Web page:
“I think Dante would have been heartbroken to know that we get more excited about his mud pit fights in Inferno than we do about his glorious divine dance of Paradiso.”

— Jason Baxter

Humanities professor Jason Baxter discusses the great psychological subtlety in Dante’s Divine Comedy. Throughout the Comedy, Dante provides us a with a vision of hell in which sin is truly sickening and of paradise in which the Body of Christ finally sees the strength of its members as truly indispensable. Through his book, A Beginner’s Guide to Dante’s Divine Comedy, Baxter introduces us to more than “an exciting adventure story” so that we might begin to participate in the soul’s awakening to and pursuit of Divine beauty.

•     •     •

John Fea

“You see this entanglement of Evangelicals and American politics all the way back to the coming of the American Revolution, so it’s not as if there was this kind of pure, undefiled type of Evangelicalism that was not influenced by politics.”

— John Fea

Historian John Fea talks about the murky waters of American Evangelicalism and its long history of rallying behind strong leaders. From the beginnings of the American Revolution up until Donald Trump, Evangelicals (and American protestants in general) have been attracted to power, often for the sake of sustaining the ideal of the American nation as a Christian nation. Fea discusses the current ambiguity surrounding the term “Evangelical” when used to describe voting polls in recent past elections. He also discusses the prominent role that fear has played in the relationship between Evangelicals and political life.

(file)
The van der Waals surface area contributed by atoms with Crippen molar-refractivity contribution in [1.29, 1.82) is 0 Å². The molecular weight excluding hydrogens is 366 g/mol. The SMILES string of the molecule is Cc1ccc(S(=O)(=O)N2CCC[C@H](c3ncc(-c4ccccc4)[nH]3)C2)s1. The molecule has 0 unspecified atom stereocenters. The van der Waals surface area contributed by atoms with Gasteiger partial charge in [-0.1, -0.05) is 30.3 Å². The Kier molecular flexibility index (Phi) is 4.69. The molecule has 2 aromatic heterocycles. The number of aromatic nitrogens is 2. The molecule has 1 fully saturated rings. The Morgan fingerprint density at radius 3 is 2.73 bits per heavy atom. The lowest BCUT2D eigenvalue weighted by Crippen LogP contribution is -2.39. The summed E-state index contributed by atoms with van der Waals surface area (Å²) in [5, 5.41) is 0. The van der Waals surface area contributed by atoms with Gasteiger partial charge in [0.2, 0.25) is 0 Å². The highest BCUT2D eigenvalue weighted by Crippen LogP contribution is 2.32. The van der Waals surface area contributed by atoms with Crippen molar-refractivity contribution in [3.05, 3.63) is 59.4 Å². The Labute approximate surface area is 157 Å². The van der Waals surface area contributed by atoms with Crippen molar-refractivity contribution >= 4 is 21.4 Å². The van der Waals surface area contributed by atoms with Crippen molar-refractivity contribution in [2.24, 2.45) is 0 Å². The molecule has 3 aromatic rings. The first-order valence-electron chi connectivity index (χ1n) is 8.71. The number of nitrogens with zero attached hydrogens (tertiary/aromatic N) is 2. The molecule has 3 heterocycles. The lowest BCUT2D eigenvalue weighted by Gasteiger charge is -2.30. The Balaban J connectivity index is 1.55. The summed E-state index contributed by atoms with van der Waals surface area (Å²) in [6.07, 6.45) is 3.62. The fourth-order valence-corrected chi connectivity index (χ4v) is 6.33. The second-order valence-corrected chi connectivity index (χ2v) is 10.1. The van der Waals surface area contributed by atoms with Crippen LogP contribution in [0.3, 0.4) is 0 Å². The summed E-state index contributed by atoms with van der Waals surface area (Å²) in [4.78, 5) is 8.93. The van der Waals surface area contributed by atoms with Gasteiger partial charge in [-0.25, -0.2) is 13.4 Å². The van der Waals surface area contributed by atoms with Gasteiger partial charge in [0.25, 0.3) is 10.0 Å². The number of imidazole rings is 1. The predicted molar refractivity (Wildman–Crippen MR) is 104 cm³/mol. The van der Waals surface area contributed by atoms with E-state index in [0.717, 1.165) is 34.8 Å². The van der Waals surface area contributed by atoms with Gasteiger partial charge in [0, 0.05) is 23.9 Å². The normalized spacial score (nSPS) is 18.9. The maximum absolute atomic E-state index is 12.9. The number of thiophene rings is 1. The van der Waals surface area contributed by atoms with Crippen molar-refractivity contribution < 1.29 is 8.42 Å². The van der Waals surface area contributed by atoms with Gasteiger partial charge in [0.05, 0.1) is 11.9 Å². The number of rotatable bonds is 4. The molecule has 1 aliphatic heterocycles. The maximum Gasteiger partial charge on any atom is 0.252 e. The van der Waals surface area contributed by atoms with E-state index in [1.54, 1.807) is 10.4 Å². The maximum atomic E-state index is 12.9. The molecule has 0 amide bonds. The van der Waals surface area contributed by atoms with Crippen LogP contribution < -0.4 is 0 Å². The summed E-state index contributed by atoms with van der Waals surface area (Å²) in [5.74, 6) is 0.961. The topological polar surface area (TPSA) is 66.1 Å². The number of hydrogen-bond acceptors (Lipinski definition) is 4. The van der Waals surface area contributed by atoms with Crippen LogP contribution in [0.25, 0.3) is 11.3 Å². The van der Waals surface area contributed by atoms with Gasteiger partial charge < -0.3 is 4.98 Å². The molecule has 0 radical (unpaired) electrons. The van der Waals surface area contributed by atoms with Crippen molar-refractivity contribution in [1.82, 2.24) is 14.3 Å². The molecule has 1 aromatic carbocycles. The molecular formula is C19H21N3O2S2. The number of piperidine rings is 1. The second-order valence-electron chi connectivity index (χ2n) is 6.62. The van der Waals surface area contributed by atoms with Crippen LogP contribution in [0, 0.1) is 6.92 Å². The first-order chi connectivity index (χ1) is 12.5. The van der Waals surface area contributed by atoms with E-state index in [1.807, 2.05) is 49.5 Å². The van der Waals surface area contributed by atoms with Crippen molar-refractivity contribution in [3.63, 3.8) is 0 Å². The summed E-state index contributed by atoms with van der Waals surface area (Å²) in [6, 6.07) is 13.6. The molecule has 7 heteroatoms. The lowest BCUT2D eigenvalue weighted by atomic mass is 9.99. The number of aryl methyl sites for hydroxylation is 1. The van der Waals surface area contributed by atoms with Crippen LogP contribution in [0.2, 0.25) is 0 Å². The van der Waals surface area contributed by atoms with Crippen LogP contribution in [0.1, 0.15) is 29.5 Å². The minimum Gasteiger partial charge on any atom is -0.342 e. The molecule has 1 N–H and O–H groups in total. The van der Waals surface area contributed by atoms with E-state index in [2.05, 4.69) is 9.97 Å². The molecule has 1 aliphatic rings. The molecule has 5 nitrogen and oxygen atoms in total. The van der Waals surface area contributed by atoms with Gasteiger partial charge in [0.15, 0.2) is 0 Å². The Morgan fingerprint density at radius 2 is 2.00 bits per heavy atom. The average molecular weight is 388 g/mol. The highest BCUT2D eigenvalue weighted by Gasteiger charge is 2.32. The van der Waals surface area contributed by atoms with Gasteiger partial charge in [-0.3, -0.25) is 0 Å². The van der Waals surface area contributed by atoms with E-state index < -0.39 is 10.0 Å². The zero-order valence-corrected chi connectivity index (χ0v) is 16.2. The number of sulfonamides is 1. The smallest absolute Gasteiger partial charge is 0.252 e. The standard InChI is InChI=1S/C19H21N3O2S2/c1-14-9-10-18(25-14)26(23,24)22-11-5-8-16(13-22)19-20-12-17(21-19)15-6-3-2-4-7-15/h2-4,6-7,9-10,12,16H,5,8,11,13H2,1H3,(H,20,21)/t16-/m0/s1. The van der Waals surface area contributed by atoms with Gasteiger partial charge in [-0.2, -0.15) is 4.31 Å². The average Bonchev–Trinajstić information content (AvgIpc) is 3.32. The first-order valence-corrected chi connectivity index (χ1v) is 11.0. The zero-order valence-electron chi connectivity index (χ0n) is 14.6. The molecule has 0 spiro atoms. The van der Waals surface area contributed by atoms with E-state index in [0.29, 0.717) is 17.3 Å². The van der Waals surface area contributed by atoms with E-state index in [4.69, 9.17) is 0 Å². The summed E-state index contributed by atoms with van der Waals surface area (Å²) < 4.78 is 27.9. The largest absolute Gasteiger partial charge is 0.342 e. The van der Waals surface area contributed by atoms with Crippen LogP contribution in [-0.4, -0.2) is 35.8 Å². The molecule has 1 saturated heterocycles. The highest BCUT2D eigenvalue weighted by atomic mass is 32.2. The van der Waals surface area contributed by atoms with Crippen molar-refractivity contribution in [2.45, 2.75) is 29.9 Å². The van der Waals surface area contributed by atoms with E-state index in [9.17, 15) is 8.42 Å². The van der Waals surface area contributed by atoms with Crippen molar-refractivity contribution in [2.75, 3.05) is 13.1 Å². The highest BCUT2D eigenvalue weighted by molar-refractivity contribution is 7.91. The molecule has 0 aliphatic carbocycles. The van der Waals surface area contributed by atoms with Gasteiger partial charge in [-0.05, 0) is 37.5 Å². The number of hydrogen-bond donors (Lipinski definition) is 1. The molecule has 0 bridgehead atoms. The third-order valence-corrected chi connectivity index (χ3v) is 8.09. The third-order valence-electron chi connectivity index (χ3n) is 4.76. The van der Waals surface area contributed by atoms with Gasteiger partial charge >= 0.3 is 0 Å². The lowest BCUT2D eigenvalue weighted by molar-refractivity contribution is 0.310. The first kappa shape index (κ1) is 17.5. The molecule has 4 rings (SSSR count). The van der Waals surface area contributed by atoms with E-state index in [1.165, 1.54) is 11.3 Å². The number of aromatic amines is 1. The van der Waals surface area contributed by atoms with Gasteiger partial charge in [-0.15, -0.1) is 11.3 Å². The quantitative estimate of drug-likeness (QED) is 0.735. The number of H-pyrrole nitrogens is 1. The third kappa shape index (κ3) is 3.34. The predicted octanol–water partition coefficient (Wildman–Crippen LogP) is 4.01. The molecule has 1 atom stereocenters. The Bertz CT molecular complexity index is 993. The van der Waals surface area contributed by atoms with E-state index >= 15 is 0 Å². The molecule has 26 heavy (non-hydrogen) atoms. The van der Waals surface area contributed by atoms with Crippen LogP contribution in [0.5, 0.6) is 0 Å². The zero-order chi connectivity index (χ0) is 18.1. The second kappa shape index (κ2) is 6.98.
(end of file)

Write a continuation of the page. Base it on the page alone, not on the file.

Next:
•     •     •

Laurie Gagne

“She said the true purpose of school studies was to cultivate a kind of attention that ultimately is necessary to encounter God. She said ultimately attention is the essence of prayer.” 

— Laurie Gagne

Laurie Gagne discusses the writings and thought of French philosopher Simone Weil. Weil died in 1943 in England at the age of 34 from a combination of malnourishment and tuberculosis. Because of her political idealism and great sympathy for the suffering of others, Weil contributed to her own death by self-rationing her food in order to suffer along with her fellow Frenchmen during German’s occupation of France. Weil was one of the great mystics of the twentieth century and, though agnostic for much of her life, earnestly sought after beauty and contemplative prayer. In this interview, Laurie Gagne describes how Weil’s conversion to Christianity revolved around her experience of the Eucharist, the witness of an Englishman, and a poem by George Herbert.

•     •     •

Matthew O’Donovan